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Maenan (Abbey)

also known as: Aberconwy 2; Conwy 2;

Order: Cistercian

The community originally settled at Rehednog-fel (Rhedynog Felen), Conwy, but moved and was then forced to relocate by Edward I, who wished to build a castle and walled town in the area. The monks duly resettled at Maenan where they remained until the Dissolution. Edward I considered this a refoundation and regarded himself as the abbey's royal patron.show details of standing remains

Dedicated to: Virgin Mary Medieval Diocese: St Asaph
Affiliated to: Strata Florida (mother-house)
Lordship at foundation: Gwynedd
Access: Public hotel
Owned by: Hotel occupies site

Main events in the history of this site

1283-1284Relocation - The community relocated to Maenan for Edward I wished to build a castle at Aberconwy and a walled town. [2 sources]
1284Royal visit - In October 1284 Edward I and his queen visited the newly-buit monastery. [1 source]
1284Reparations - Edward I awarded the abbey £100 to compensate the community for damages incurred as a result of his campaigns. [1 source]
1291Wealth - According to the Taxatio Ecclesiastica the monastery's total annual income at this time was £76 15s 8d. [4 sources]
1344Debt - The abbey was in debt to the Italian merchants of Florence to the sum of £200. [1 source]
1346Debt - The monastery owed a significant sum of money to the Black Prince. [1 source]
1379Poll tax - The abbot was to pay 19s, the prior and each of the four monks 20d. [1 source][1 archive]
c.1401Destruction - The monastery suffered damages during the rebellion. [2 sources]
1482Payments to former abbot's kin - The Cistercian General Chapter investigated two annual payments that were being made by the monastery. [1 source]
1484Tussle for the abbacy - David Winchcombe’s right to the abbacy was challenged by David Lloyd who was supported by the king, Richard II. [1 source]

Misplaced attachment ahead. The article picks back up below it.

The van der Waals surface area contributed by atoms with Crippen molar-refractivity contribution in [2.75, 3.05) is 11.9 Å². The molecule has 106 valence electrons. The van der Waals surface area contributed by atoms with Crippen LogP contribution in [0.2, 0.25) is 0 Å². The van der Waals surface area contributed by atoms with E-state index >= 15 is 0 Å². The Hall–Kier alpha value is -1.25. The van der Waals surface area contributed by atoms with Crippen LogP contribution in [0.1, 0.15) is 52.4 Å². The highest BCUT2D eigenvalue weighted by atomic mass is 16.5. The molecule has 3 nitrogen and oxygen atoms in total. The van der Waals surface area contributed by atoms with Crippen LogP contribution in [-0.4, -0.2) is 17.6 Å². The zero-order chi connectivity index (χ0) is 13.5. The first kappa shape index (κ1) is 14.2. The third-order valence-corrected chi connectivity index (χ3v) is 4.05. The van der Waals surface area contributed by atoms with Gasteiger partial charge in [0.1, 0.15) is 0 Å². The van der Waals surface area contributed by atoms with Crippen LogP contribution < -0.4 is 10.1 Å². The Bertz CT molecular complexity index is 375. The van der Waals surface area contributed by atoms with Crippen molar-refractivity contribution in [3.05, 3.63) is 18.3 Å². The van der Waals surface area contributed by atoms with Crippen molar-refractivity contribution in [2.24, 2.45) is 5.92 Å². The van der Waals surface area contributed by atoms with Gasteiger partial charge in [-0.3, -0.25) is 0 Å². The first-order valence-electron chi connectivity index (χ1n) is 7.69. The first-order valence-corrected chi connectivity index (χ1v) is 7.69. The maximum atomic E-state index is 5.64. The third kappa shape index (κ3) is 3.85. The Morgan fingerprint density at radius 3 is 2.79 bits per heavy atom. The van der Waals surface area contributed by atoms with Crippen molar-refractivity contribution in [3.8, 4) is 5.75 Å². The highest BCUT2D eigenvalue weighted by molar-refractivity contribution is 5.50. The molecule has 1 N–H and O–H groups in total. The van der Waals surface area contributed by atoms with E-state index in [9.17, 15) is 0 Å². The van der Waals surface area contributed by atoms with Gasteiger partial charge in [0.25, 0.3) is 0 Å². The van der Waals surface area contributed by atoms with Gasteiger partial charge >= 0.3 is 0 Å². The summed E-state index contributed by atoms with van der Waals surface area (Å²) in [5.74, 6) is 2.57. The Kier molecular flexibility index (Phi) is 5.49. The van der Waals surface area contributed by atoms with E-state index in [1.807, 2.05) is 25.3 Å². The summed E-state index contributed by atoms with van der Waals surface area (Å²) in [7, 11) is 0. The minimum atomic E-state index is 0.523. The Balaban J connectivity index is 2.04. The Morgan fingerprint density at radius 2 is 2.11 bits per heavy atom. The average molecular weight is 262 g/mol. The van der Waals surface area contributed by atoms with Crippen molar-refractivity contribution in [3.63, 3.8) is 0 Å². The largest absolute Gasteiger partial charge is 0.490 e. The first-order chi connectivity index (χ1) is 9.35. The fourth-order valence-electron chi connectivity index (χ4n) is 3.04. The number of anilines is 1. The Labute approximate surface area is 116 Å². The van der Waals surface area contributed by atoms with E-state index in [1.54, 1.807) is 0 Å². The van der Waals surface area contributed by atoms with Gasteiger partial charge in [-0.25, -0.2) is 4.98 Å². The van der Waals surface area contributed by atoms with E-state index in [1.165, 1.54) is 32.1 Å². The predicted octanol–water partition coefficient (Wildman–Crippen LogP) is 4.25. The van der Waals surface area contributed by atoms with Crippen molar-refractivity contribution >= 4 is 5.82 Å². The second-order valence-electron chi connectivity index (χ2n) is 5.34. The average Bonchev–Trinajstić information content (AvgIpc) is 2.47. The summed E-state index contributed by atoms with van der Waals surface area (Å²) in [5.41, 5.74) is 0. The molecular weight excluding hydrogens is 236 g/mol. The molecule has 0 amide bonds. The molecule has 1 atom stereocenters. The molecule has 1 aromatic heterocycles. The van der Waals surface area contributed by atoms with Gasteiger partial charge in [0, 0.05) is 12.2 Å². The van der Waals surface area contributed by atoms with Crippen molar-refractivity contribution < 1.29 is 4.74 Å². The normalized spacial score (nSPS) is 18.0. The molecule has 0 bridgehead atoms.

c.1535Income - In the survey of c. 1535 (Valor Ecclesiasticus) the net income of the abbey was recorded as £162. [2 sources][1 archive]
1537Dissolution - The abbey was one of the first casualties of the Suppression and was closed in March 1537. [1 source]
+ 10 minor events. Show minor events

People associated with this site

Abbots of Conwy

Dafydd ab Owain , Cistercian abbot and bishop of St Asaph (abbot)

Edward I , king of England , lord of Ireland, duke of Aquitaine (gives site to Aberconwy)

Lewis Môn (resident bard)

Owen Glendower; Owain Glyn Dŵr; Owain ap Gruffudd Fychan , declared prince of Wales (Caused destruction)

Tudur Aled , Welsh poet

Bibliographical sources

26 Printed sources

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6 On-line sources

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Archival sources

The National Archives, 'Exchequer, King's Remembrancer, Clerical Subsidies - Conwy, 1379', (Document), (View website)

The National Archives, 'Royal grant to Aberconwy; common seal of abbot attached.', (Document), (View website)

The National Archives, 'Special Collections: Ministers' and Receivers' Accounts: Monastic Possessions Possessions of the d', (Document), (View website)

Britih Library, 'The Register and Chronicle of the abbey of Aberconwy', (Document), (View website)

Related articles on Monastic Wales

The Cistercians in Wales, Professor Janet Burton
Who were the Cistercians?, Professor Janet Burton

Images of this site

Poll tax return for Conwy, 1379

Conwy, OS Grid:SH7897365683
View site details on COFLEIN (RCAHMW database)[new window]


 
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